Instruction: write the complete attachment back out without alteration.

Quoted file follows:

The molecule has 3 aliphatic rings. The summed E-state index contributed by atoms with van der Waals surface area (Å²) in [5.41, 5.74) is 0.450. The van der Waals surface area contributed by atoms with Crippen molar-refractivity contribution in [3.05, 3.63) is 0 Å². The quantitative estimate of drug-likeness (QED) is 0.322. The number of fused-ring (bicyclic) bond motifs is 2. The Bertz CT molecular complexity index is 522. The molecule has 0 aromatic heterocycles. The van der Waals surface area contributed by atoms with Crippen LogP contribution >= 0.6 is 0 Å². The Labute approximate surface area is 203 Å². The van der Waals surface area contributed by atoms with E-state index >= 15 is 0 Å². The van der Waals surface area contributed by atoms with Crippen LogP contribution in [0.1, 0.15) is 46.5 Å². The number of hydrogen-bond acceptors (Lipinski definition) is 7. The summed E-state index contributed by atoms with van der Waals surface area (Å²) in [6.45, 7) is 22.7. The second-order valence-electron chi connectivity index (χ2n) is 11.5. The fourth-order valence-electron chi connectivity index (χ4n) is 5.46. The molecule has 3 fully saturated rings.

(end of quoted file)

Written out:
The molecule has 3 aliphatic rings. The summed E-state index contributed by atoms with van der Waals surface area (Å²) in [5.41, 5.74) is 0.450. The van der Waals surface area contributed by atoms with Crippen molar-refractivity contribution in [3.05, 3.63) is 0 Å². The quantitative estimate of drug-likeness (QED) is 0.322. The number of fused-ring (bicyclic) bond motifs is 2. The Bertz CT molecular complexity index is 522. The molecule has 0 aromatic heterocycles. The van der Waals surface area contributed by atoms with Crippen LogP contribution >= 0.6 is 0 Å². The Labute approximate surface area is 203 Å². The van der Waals surface area contributed by atoms with E-state index >= 15 is 0 Å². The van der Waals surface area contributed by atoms with Crippen LogP contribution in [0.1, 0.15) is 46.5 Å². The number of hydrogen-bond acceptors (Lipinski definition) is 7. The summed E-state index contributed by atoms with van der Waals surface area (Å²) in [6.45, 7) is 22.7. The second-order valence-electron chi connectivity index (χ2n) is 11.5. The fourth-order valence-electron chi connectivity index (χ4n) is 5.46. The molecule has 3 fully saturated rings.